The Olympics: Diplomacy & Politics


The Olympic Games, born of diplomatic and political design, have always played an important role in international politics. The Olympics provide a stage for both international cooperation and peaceful competition, as well as international conflict and confrontation. Join Active Minds as we explore the rich history of the Olympic Games and how the games have been involved in a variety of international political issues.

Key Lecture Points

  • The 2016 Summer Games will be held in Rio de Janeiro August 5-21.    Athletes from 206 countries will compete in 306 medal events from aquatics to wrestling.   Golf and rugby are returning to the games after many years of absence. 
  • As Brazil prepares for the 2016 Games, the country struggles with a recession, a corruption scandal that has rocked the government, impeachment charges against President Rousseff and a massive outbreak of the Zika virus that has been designated by the World Health Organization as a public health emergency of international concern.
  • Historically, countries whose relations have been tense, or even conflict-ridden, have come to the Olympic Games and peacefully competed with one another.  That the United States and the Soviet Union both attended the Olympics throughout the duration of the Cold War (with notable exceptions), and competed peacefully with one another, is testament to this point.
  • On the other hand, the Olympic Games have also at times provided a forum for international conflict, with the prestige of the Games often utilized to draw attention to contentious global or national issues and/or to isolate countries seen to be “objectionable” for some reason.  The US boycott, along with 64 other nations, of the 1980 Games in Moscow, the banning of the South African delegation from the 1964 Games in Tokyo, and the killing of Israeli athletes at the 1972 Games in Munich are good examples of this trend.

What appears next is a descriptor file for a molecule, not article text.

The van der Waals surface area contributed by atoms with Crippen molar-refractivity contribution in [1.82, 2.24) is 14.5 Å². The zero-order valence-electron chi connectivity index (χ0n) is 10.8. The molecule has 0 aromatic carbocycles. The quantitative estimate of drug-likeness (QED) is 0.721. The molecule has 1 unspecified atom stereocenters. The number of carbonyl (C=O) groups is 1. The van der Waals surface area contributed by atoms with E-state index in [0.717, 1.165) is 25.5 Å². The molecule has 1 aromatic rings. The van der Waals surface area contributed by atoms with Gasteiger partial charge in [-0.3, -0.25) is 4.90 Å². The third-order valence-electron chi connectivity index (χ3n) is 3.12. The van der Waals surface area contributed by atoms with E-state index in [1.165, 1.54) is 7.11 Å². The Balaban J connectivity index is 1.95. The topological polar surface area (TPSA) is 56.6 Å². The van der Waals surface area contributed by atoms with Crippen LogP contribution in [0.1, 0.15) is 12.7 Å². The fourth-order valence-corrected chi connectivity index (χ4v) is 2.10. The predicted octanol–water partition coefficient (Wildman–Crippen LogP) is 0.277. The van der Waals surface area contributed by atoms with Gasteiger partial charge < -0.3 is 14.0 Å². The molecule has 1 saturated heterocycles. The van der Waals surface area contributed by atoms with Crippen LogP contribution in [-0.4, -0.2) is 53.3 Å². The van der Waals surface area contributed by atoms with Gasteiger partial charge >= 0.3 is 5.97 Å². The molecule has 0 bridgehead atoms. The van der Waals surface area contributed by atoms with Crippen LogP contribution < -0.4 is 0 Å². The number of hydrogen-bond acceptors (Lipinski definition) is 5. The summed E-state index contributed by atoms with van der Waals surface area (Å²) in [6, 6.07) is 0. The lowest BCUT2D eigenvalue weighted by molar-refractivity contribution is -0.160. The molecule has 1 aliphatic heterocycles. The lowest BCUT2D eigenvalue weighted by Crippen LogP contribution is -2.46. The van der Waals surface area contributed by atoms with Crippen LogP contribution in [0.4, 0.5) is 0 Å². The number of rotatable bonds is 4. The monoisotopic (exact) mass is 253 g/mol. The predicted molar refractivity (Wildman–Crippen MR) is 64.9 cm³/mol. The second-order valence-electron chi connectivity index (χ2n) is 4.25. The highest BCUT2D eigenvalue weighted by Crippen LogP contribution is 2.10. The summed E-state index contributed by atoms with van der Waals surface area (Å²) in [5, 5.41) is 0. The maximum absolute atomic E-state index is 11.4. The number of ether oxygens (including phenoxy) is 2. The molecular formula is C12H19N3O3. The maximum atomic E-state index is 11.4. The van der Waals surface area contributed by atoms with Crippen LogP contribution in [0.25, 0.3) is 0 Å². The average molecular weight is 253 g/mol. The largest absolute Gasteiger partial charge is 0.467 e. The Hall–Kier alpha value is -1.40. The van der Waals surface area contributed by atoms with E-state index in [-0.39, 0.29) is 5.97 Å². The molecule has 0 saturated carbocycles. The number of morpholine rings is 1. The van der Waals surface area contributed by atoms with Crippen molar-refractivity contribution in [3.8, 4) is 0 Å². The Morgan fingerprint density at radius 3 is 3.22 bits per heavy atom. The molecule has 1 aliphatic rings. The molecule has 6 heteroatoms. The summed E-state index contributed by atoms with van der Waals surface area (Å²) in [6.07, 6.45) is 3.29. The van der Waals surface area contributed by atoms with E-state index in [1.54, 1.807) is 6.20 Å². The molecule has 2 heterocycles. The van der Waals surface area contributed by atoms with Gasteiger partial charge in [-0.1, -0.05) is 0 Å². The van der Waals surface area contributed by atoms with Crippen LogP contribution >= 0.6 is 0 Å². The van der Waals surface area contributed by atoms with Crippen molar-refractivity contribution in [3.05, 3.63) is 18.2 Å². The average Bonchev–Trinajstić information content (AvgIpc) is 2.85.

• Olympic Games have become huge events, requiring extensive infrastructure and lavish ceremonies.   The 2014 Winter Olympics were the most expensive in history—more than twice the cost of the 2012 London Games.

Exploration Questions

  • To what extent are the Olympics limited in their ability to foster global peace and understanding?  Why?
  • In what ways were the ancient Greek Olympics similar and different from their modern successor?
  • What are the major issues around the 2016 Rio  Olympics?

Reflective Questions

  • Did you support President Carter’s decision to boycott the 1980 Moscow Games?
  • Did you support the decision to reject the Olympics in Denver?  Do you think Denver should bid again?
  • What are some of your favorite Summer Olympic competitions?
  • Who are some of your favorite Olympic athletes?

More to Explore

Books for Further Reading

  • Schaap, Jeremy. Triumph: The Untold Story of Jesse Owens and Hitler’s Olympics. (paperback) Mariner Books, 2008. 272 pages. Based on interviews with the Owen’s family and extensive archival research, Schaaps tells the remarkable story of Owens at the 1936 Berlin Games and his refutation of Hitler.
    Click here to order
  • Wilson, Neil. The Treasures of the Olympic Games: An Official Olympic Museum Publication. Carlton Publishing Group, 2008 . Fully authorized and produced in partnership with the official Olympic Museum, this unique treasure trove includes more than 200 photographs and 25 removable facsimiles of rare Olympic memorabilia.
    Click here to order
  • Klein, Aaron J. Striking Back: The 1972 Munich Olympics Massacre and Israel’s Deadly Response.  Random House Trade Paperbacks, 2007. 288 pages.  The author tells the story of the 1972 Munich Olympics Massacre and the Israeli counterterrorism operation it spawned.
    Click here to order